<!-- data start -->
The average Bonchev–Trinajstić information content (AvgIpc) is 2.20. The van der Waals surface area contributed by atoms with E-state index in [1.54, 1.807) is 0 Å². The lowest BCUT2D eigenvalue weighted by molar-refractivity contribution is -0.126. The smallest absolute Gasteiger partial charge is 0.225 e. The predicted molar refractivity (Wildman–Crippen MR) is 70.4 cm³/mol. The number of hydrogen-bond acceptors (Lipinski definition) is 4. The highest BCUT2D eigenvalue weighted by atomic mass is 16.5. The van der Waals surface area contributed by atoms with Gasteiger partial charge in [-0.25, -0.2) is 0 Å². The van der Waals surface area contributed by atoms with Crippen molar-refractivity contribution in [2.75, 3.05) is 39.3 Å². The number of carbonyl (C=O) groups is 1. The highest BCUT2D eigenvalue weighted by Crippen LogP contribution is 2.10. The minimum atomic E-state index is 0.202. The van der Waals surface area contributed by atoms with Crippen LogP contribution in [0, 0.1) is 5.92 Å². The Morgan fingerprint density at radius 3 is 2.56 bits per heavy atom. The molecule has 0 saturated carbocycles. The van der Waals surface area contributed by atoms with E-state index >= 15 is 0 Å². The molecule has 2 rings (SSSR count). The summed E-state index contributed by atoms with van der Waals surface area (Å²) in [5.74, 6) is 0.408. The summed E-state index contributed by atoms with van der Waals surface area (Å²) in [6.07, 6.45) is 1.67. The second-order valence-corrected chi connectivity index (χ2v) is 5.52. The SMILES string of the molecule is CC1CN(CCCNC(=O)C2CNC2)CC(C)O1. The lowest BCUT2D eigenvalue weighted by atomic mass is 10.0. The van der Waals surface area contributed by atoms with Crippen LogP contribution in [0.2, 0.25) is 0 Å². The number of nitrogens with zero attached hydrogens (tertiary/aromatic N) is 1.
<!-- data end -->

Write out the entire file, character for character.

The average Bonchev–Trinajstić information content (AvgIpc) is 2.20. The van der Waals surface area contributed by atoms with E-state index in [1.54, 1.807) is 0 Å². The lowest BCUT2D eigenvalue weighted by molar-refractivity contribution is -0.126. The smallest absolute Gasteiger partial charge is 0.225 e. The predicted molar refractivity (Wildman–Crippen MR) is 70.4 cm³/mol. The number of hydrogen-bond acceptors (Lipinski definition) is 4. The highest BCUT2D eigenvalue weighted by atomic mass is 16.5. The van der Waals surface area contributed by atoms with Gasteiger partial charge in [-0.25, -0.2) is 0 Å². The van der Waals surface area contributed by atoms with Crippen molar-refractivity contribution in [2.75, 3.05) is 39.3 Å². The number of carbonyl (C=O) groups is 1. The highest BCUT2D eigenvalue weighted by Crippen LogP contribution is 2.10. The minimum atomic E-state index is 0.202. The van der Waals surface area contributed by atoms with Crippen LogP contribution in [0, 0.1) is 5.92 Å². The Morgan fingerprint density at radius 3 is 2.56 bits per heavy atom. The molecule has 0 saturated carbocycles. The van der Waals surface area contributed by atoms with E-state index >= 15 is 0 Å². The molecule has 2 rings (SSSR count). The summed E-state index contributed by atoms with van der Waals surface area (Å²) in [5.74, 6) is 0.408. The summed E-state index contributed by atoms with van der Waals surface area (Å²) in [6.07, 6.45) is 1.67. The second-order valence-corrected chi connectivity index (χ2v) is 5.52. The SMILES string of the molecule is CC1CN(CCCNC(=O)C2CNC2)CC(C)O1. The lowest BCUT2D eigenvalue weighted by atomic mass is 10.0. The van der Waals surface area contributed by atoms with Crippen LogP contribution in [0.2, 0.25) is 0 Å². The number of nitrogens with zero attached hydrogens (tertiary/aromatic N) is 1.